Myth of Tarzan (04:08)
The literary creation has been adapted for numerous books, comics, films, songs, avatars, and merchandise. Edgar Rice Burroughs begins the story of Tarzan in 1912.
"Tarzan of the Apes" (03:12)
Burroughs begins the adventure story with Lord and Lady Greystoke. Experts discuss story development and the mythological archetype of the lost child.
"Wild Child" (02:47)
The myth speaks to the boundary between nature, culture, savagery, and civility. Hear an excerpt from "Tarzan of the Apes" and see a movie clip.
Tarzan and Jane (04:39)
The literary version of Tarzan differs from film versions. Experts discuss Tarzan's appearance, desire for a mate, transformation, and arrival in Baltimore; his humanization accompanies love.
Sequel and Continuation (05:07)
Readers want a happy ending with Jane and Burroughs writes "The Return of Tarzan." He continues Tarzan's story by freeing him from Jane to express virility and passion; the "Evening World" publishes a serialization. Lost world stories are popular.
American Hero (02:48)
Publication of Tarzan stories increases during the "era of the self-made man." Burroughs moves to Los Angeles and writes a slew of stories and novels; he amasses a fortune.
Tarzan Characterization (04:33)
Elmore Lincoln is the first embodiment of Tarzan; eight films soon follow. Deviations frustrate Burroughs and he gradually regains control of Tarzan's character through comics. Over 150 newspapers run Hal Foster's and Burne Hogarth's Tarzan comic strips.
Social Darwinism (03:59)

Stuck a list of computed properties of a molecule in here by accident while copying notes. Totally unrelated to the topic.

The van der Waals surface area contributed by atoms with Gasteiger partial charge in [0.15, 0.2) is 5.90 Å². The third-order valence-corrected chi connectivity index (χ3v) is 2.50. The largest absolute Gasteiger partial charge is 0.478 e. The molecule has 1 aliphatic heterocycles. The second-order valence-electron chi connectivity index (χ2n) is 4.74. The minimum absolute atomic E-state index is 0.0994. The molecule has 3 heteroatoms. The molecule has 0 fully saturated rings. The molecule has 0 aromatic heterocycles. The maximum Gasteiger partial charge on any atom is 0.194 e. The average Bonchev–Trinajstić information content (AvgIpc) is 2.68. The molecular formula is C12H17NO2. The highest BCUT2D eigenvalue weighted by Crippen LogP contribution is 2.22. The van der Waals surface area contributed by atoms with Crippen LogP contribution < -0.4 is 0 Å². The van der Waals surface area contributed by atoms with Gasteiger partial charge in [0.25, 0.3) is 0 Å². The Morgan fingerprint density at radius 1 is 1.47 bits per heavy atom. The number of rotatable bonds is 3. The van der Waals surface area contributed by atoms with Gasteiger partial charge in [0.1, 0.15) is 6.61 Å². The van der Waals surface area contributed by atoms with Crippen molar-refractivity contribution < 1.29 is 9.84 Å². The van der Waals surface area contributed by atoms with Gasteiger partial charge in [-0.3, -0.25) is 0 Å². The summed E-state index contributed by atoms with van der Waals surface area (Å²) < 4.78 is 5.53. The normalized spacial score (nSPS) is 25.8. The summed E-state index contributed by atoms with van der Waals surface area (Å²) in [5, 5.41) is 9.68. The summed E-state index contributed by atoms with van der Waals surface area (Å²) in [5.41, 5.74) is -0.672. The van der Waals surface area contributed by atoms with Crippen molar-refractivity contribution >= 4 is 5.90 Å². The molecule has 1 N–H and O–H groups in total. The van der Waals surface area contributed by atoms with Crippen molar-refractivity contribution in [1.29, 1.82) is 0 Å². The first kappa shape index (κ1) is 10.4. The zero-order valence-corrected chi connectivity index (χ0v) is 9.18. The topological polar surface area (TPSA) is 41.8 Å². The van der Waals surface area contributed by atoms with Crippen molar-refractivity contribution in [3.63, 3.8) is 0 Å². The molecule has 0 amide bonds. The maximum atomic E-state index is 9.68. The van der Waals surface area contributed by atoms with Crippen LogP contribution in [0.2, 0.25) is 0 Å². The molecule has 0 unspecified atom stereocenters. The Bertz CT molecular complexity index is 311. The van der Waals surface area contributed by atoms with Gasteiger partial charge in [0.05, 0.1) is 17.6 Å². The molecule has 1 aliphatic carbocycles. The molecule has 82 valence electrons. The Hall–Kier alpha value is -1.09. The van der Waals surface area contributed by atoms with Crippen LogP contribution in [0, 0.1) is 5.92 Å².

Darwinism is in the public consciousness when Burroughs first begins writing Tarzan; he is sensitive to themes of wilderness and nudism. For Burroughs, Tarzan is a guardian of nature.
Sensuality and Censorship (07:59)
Tarzan exemplifies Western myths of nature vs. culture. Johnny Weissmuller and Maureen O'Sullivan represent the ultimate couple in their portrayals of Tarzan and Jane. Censors institute the Hays Code in 1933. Burroughs dies in March 1950.
Morality and Counterculture (04:50)
Tarzan becomes a target and is banned in France. The banning of Tarzan in California schools revitalize Burroughs' popularity in the 1960s. "Mad Magazine" publishes a parody of Tarzan; comics gain validity in France.
"Greystoke: The Legend of Tarzan, Lord of the Apes" (05:36)
Tarzan transforms during the second half of the 20th century; the Hugh Hudson film best explores the character's dual identity. Revisits to Tarzan are a way of negotiating with a legacy of colonialism and racism.
Credits: We are Legend - Tarzan, The Call of the Jungle (00:43)
Credits: We are Legend - Tarzan, The Call of the Jungle
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